Alternative Facts and Faulty Citations: Urging Students to Use the Library - Higher Education
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Alternative Facts and Faulty Citations: Urging Students to Use the Library

by Robin Brooks

Like many others who have not been living in a dark-tinted bubble for the past year, I have noticed that it has become increasingly difficult at times to differentiate between fact and fiction when reading U.S. news headlines.

Millions of people across the nation and the world have been carefully observing the transitions taking place since the onset of the new presidential administration. I continue to be alarmed, almost weekly, by the happenings within the U.S. federal government and how these—sometimes drastic—shifts are influencing the nation’s standing within the global community.

Dr. Robin Brooks

One matter that has been plaguing the new administration is the question of integrity. Doubts about Trump’s and his team’s trustworthiness developed strongly during his campaign run for the presidency, and the suspicions did not subside once he took office. Perhaps one of the best examples that helped continue that tone of distrust came immediately after Trump’s inauguration in January 2017. During his first public press briefing, the now former White House press secretary Sean Spicer made false statements about the crowd size of the inauguration. White House Counselor Kellyanne Conway, to justify the statements, replied that they were “alternative facts” when NBC’s moderator Chuck Todd asked her about Spicer’s claims.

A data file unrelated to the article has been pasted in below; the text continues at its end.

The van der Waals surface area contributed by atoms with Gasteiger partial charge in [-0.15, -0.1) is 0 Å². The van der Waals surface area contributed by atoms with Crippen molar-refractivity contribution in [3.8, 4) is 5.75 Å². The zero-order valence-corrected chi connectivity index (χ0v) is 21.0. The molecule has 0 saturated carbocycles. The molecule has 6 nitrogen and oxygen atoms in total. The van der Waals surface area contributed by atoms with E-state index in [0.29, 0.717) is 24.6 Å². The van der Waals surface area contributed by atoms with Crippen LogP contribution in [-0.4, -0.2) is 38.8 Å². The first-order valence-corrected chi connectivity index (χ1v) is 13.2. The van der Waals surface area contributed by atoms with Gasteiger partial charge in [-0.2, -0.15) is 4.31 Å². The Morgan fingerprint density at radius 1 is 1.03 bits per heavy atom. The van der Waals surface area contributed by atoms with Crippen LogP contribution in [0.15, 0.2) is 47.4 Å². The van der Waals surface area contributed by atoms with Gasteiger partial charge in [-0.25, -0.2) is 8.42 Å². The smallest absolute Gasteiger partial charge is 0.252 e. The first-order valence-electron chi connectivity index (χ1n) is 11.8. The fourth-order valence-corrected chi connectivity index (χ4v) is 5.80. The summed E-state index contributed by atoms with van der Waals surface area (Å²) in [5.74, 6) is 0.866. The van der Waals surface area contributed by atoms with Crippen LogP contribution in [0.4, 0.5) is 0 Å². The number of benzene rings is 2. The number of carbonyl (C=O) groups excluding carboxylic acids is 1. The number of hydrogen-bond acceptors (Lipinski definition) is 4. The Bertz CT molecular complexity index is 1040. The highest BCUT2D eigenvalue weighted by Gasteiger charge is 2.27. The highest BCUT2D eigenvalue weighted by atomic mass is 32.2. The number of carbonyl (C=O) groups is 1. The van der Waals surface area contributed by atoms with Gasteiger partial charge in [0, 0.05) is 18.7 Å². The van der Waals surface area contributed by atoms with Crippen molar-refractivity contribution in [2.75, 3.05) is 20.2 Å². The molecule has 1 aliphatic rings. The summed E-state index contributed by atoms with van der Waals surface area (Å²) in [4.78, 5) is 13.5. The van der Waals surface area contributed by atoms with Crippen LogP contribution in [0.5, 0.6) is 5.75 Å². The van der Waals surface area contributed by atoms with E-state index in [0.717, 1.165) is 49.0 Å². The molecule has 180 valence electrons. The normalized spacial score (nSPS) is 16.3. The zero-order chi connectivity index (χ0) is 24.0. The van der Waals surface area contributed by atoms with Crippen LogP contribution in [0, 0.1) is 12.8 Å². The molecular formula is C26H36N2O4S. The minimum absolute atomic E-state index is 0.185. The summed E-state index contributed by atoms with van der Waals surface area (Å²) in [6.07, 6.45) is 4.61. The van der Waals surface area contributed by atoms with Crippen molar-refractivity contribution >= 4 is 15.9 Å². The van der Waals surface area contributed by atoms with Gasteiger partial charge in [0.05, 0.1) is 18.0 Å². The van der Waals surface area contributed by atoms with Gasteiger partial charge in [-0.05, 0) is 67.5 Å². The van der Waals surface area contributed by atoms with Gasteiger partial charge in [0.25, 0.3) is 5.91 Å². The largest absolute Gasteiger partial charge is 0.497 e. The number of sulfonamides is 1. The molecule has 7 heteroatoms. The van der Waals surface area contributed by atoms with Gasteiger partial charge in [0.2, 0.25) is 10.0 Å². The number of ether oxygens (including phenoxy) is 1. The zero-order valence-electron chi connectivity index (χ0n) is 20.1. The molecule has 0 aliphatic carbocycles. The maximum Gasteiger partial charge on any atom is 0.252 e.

While my college students have never voiced “alternative facts” as a response to my inquiries about the veracity of their statements, a number of their papers have contained faulty “facts” or erroneous information. This is particularly troubling to me because I teach courses on people of color. A lot is at stake in courses that study marginalized subjects. Haphazard research increases the risk of spreading stereotypes and untruths in an age when the humanity and value of certain lives continue to be contested.